A few years ago Saison was a weekly popup; now it’s a Michelin two-star standout and one of the hottest tickets in the U.S. Recently, this chef (Skenes) and sommelier (Bright) team decided to vacate their Mission District space for a spot in the tonier SOMA neighborhood.
The new location removes all walls between the kitchen and the dining room and incorporates the hearth and the fireplace, which Skenes considers essential to the concept.
Skenes believes that for ingredients to reach their fullest flavors, they should be prepared with components from the native land and sea from which they were harvested, thus recreating their natural habitat. Critics have remarked on the breadth and depth of flavor in every course at Saison.
Bright, a veteran of several Michael Mina restaurants, started working on Bellagio’s wine team as soon as he hit legal drinking age.
Executive chef/owner, The Mildred, Philadelphia
Teaming with longtime friend and front-of-house business partner, Michael Dorris, Santoro recently opened this European-American fusion spot (American food, British influences, French style) in the city’s Bella Vista neighborhood. Locals expect big things from Santoro, who honed his skills at the acclaimed Fat Duck in England and Mugaritz, Andoni Luis Aduriz’s temple in Spain. At the latter, Santoro played an intensive research role, developing nouveau techniques that paid homage to wild-foraged seasonal products and produce cultivated on-site.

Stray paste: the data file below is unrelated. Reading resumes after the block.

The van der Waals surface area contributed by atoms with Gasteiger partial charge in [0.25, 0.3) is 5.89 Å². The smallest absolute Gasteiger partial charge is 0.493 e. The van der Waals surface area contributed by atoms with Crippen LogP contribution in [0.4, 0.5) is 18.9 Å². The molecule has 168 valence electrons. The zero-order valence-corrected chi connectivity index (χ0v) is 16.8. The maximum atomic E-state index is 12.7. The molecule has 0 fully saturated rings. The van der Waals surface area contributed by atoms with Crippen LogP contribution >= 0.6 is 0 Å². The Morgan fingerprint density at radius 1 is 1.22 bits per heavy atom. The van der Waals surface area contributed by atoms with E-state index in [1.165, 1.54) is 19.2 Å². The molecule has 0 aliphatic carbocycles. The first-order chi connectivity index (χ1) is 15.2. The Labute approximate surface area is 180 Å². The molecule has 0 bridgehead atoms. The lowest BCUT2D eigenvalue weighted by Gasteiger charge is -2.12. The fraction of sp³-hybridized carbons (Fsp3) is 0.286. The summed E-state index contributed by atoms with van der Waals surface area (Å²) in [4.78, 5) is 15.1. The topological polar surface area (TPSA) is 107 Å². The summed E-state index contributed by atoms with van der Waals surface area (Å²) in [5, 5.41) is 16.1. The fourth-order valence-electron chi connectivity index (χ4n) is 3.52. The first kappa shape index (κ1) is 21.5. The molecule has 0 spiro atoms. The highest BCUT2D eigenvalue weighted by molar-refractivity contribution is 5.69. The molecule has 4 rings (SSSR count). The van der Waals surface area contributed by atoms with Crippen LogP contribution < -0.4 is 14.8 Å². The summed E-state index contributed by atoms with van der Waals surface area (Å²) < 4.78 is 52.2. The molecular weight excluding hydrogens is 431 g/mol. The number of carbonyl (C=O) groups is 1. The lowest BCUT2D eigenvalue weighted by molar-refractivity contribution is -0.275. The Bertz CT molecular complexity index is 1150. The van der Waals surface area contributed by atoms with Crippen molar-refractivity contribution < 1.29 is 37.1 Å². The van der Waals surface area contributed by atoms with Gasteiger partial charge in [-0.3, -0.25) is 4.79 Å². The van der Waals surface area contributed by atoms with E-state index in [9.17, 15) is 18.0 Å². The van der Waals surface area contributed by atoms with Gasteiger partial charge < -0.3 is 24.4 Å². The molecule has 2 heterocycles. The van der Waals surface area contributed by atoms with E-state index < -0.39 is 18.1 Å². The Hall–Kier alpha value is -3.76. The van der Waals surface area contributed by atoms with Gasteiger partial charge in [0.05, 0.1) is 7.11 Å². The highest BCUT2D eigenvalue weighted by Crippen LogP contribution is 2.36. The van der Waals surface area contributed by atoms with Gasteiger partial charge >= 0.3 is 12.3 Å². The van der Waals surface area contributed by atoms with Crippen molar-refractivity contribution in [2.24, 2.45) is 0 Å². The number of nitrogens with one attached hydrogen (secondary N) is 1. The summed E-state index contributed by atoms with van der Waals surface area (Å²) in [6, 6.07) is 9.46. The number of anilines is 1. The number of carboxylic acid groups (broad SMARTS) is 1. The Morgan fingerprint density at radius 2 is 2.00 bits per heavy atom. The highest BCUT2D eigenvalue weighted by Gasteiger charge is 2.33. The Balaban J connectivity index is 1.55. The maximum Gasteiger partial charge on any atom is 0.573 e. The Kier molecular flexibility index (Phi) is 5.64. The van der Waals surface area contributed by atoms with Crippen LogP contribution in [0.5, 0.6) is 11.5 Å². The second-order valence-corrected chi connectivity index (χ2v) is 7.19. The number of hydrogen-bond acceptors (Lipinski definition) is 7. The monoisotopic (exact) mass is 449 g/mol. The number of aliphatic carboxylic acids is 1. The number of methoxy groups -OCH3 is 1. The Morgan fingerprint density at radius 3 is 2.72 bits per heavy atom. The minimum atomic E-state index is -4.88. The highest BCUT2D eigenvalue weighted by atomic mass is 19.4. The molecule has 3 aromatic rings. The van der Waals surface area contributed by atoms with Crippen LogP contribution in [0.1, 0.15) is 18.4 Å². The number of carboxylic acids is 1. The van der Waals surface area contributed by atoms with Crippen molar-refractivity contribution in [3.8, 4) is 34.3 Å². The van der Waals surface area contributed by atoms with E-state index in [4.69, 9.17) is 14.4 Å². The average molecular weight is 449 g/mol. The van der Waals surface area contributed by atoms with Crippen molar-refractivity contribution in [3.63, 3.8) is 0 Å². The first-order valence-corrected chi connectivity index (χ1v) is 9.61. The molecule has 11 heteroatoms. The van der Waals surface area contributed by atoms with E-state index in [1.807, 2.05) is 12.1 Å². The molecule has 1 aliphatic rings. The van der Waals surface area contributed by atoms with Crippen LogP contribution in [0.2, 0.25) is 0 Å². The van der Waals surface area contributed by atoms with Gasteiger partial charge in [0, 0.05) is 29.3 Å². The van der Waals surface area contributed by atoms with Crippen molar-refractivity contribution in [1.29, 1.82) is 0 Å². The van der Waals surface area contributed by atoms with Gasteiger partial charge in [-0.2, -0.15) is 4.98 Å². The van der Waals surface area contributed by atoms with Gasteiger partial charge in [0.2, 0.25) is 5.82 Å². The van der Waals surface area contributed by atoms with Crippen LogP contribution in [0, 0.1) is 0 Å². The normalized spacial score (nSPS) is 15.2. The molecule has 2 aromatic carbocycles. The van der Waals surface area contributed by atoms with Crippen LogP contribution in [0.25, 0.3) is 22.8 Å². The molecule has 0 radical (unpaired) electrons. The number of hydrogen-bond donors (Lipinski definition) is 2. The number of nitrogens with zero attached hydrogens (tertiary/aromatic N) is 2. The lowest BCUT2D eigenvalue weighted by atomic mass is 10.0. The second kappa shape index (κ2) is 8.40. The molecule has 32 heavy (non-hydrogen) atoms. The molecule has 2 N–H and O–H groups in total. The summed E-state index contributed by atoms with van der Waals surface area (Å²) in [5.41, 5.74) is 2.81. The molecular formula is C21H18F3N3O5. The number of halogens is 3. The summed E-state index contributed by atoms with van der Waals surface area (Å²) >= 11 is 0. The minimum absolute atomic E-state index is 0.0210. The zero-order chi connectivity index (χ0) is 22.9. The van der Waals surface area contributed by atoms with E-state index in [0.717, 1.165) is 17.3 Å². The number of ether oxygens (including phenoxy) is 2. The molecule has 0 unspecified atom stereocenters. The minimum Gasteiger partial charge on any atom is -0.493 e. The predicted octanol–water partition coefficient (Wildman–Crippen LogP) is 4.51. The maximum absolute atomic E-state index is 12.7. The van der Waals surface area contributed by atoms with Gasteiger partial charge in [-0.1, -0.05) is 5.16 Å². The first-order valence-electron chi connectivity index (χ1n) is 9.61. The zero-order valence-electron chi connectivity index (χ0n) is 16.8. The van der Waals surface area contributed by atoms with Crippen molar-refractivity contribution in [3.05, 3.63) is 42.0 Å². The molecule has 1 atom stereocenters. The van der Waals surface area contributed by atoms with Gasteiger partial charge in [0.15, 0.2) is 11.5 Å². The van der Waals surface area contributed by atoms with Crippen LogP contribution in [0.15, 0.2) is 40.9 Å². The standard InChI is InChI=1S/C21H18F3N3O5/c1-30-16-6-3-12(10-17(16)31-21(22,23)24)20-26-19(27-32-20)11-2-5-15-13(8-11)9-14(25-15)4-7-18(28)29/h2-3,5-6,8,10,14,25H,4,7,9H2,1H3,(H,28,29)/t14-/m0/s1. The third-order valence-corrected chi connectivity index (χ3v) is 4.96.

Returning to the U.S., he bolstered his resume at the Blue Duck Tavern in Washington, DC, and Talula’s Garden in Philadelphia.
Chef/owner, TAG, Denver
Guard, who signed on with the legendary Roy Yamaguchi at the age of 21, honed a multicultural style that would lead him to executive chef positions around the world—Tao in New York, Dog Cheng’s in Singapore, Zengo in New York and nine75 in Denver.
In 2009 he opened TAG, where he has combined his love of travel with a unique flair for culinary innovation to create a new genre, continental social food. His menus offer a harmonious marriage of local ingredients and international inspiration. Items like Philly Cheese Steak Empanadas, Wok-Charred Edamame and Lemongrass Petaluma Chicken with vegetable fried rice, jicama orange slaw and Southern Thai-style red curry sauce cover the globe.
“Guard is a master of multiculturalism, and his menu, which is full of playfully modern dishes that usually erupt into something wondrous, is smart, hip and approachable,” one critic gushed.
In 2011, Guard opened a second location, TAG | Raw Bar, which was an almost instant hit.